Unlike women, who are born with all the eggs they’ll ever have, men can continue to produce sperm throughout their adult lives. To do so, they require a constant renewal of spermatogonial stem cells, which give rise to sperm.
This reinvigoration of stem cells depends on a newly characterized stem cell self-renewal factor called DOT1L, according to research by Jeremy Wang of the University of Pennsylvania School of Veterinary Medicine and colleagues. When mice lack DOT1L, the team showed, they fail to maintain spermatogonial stem cells, and thus, lack the ability to continuously produce sperm.
Scientists have discovered only a handful of such stem cell renewal factors, so the find, published in the journal Genes & Development, adds another entity to a rarified group.
“This novel factor was only able to be identified by finding this unusual genetic phenotype: the fact that mice lacking DOT1L were not able to continue to produce sperm,” says Wang, the Ralph L. Brinster President’s Distinguished Professor at Penn Vet and a corresponding author on the paper. “Identifying this essential factor not only helps us understand the biology of adult germline stem cells, but could also allow scientists to one day reprogram somatic cells, like skin cells, to become germline stem cells. That is the next frontier for fertility treatment.”
The researchers stumbled upon DOT1L’s role in stem cell self-renewal serendipitously. The gene is expressed widely; mice with a mutant version of DOT1L in all of their cells don’t survive past the embryonic stage of development. But based on the known DOT1L expression patterns, Wang and colleagues believed that it could play a role in meiosis, the cell division process that gives rise to sperm and eggs. So, they decided to see what happened when the gene was only deleted in germ cells.
“When we did this, the animals lived and appeared healthy,” Wang says. “When we looked closer, however, we found that the mice lacking DOT1L in their germ cells could complete an initial round of sperm production, but then the stem cells became exhausted and the mice lost all germ cells.”
This drop-off in sperm production could arise due to other problems. But various lines of evidence supported the link between DOT1L and a failure of stem cell self-renewal. In particular, the researchers found that the mice experienced a sequential loss of the various stages of sperm production, first losing spermatogonia and then spermatocytes, followed by round spermatids, and then sperm.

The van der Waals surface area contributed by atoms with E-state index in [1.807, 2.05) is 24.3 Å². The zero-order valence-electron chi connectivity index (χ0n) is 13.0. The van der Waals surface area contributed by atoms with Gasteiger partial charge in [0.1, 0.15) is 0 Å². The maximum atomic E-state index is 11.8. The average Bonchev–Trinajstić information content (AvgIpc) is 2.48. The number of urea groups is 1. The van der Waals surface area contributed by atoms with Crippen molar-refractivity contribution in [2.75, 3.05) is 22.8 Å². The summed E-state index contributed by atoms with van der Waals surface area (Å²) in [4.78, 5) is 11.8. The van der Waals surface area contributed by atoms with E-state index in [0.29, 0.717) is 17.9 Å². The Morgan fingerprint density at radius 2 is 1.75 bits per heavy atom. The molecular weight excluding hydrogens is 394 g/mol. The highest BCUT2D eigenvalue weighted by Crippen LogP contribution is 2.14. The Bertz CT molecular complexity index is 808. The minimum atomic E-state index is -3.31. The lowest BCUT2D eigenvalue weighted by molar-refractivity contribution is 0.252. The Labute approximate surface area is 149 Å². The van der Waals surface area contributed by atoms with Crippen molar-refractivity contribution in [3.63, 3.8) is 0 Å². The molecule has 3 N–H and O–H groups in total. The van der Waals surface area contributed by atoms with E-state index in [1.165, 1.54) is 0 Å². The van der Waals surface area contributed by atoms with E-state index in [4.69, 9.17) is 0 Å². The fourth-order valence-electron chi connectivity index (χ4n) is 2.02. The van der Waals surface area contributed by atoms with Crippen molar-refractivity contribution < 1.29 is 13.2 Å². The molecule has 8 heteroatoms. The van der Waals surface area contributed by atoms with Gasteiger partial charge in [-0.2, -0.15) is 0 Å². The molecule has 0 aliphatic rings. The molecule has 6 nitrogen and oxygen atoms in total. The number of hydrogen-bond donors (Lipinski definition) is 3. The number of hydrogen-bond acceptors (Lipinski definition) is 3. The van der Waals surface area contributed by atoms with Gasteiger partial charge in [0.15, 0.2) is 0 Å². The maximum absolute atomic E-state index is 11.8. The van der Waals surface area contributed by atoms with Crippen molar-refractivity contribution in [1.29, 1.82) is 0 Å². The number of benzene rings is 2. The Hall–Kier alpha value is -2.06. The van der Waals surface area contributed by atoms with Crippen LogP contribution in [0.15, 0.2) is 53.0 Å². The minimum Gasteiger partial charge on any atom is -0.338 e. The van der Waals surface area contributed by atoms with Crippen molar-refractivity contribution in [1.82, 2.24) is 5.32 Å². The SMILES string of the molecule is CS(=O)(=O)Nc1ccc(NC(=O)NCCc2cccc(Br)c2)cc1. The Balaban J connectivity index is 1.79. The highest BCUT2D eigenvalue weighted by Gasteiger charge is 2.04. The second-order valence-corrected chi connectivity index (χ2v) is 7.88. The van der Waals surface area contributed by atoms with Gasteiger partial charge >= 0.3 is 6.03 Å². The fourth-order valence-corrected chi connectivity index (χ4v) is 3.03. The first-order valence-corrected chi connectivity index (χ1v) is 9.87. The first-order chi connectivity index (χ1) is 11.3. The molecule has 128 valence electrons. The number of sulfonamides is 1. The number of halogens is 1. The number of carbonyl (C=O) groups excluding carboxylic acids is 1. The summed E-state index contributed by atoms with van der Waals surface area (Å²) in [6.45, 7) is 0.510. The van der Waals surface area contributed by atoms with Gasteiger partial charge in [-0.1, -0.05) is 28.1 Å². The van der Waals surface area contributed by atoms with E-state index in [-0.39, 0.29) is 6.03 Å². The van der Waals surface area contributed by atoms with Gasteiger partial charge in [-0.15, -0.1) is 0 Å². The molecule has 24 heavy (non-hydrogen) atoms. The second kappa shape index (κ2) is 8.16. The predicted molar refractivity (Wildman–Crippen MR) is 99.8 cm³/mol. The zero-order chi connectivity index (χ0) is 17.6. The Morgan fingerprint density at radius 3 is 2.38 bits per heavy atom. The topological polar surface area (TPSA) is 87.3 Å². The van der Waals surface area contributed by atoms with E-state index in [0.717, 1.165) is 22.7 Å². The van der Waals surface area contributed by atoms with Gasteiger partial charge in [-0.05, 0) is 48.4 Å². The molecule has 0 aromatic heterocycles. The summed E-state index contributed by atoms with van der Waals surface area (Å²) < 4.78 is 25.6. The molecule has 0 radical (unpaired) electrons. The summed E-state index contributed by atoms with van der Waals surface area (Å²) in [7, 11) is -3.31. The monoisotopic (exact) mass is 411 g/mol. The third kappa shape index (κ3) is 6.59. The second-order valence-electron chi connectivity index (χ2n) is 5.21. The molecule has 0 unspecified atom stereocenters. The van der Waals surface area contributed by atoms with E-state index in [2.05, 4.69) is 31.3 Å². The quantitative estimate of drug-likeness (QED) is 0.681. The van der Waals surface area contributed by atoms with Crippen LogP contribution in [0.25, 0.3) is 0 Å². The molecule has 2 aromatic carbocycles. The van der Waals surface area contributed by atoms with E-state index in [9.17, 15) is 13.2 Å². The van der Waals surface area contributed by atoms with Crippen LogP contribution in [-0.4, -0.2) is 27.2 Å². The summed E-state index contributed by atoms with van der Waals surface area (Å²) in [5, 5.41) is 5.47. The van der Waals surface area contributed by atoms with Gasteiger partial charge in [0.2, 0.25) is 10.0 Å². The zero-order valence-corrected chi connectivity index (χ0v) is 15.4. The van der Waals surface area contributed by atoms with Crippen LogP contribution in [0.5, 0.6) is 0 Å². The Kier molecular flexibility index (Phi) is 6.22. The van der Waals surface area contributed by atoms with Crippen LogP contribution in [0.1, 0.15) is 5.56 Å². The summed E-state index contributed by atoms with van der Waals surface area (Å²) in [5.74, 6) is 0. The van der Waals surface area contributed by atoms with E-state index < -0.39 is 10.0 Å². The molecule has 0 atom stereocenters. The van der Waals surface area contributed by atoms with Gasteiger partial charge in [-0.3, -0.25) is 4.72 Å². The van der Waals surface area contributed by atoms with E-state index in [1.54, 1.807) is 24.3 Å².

In a further experiment, the researchers observed what happened when DOT1L was inactivated in germ cells not from birth, but during adulthood. As soon as Wang and colleagues triggered the DOT1L loss, they observed the same sequential loss of sperm development they had seen in the mice born without DOT1L in their germ cells.
Previously, other scientific groups have studied DOT1L in the context of leukemia. Overexpression of the gene in the progenitors of blood cells can lead to malignancy. From that line of investigation, it was known that DOT1L acts as a histone methyltransferase, an enzyme that adds a methyl group to histones to influence gene expression.
To see whether the same mechanism was responsible for the results Wang and his team had observed in sperm production, the researchers treated spermatogonial stem cells with a chemical that blocks the methyltransferase activity of DOT1L. When they did so, the stem cells’ ability to grow in culture was significantly reduced. The treatment also impaired the ability of stem cells to tag histones with a methyl group. And when these treated stem cells were transplanted into otherwise healthy mice, the animals’ spermatogonial stem cell activity was cut in half.
The team found that DOT1L appeared to be regulating a gene family known as HoxC, transcription factors that play significant roles in regulating the expression of a host of other genes.
“We think that DOT1L promotes the expression of these HoxC genes by methylating them,” says Wang. “These transcription factors probably contribute to the stem cell self-renewal process. Finding out the details of that is a future direction for our work.”
A longer-term goal is using factors like DOT1L and others involved in germline stem cell self-renewal to help people who have fertility challenges. The concept is to create germ cells from the ground up.
“That’s the future of this field: in vitro gametogenesis,” Wang says. “Reprogramming somatic cells to become spermatogonial stem cells is one of the steps. And then we’d have to figure out how to make those cells undergo meiosis. We’re in the early stages of envisioning how to accomplish this multi-step process, but identifying this self-renewal factor brings us one step closer.”
Jeremy Wang is the Ralph L. Brinster President’s Distinguished Professor in the University of Pennsylvania School of Veterinary Medicine.
Wang’s coauthors on the study were Penn Vet’s Huijuan Lin, Keren Cheng, and Kotaro Sasaki; Yemin Lan, Simone S. Riedel, Kathrin M. Bernt, and Marisa S. Bartolomei of Penn’s Perelman School of Medicine; Wuhan University’s Mengcheng Luo; and Kitasato University’s Hiroshi Kubota and Kazue Kakiuchi. Lin and Cheng were co-first authors, and Luo and Wang were co-corresponding authors.
The study was supported by the National Institute for Child Health and Human Development (Grant HD068157), National Natural Science Foundation of China (Grant 31771588), China Scholarship Council, and Japan Society for the Promotion of Science (Grant JP21K19194).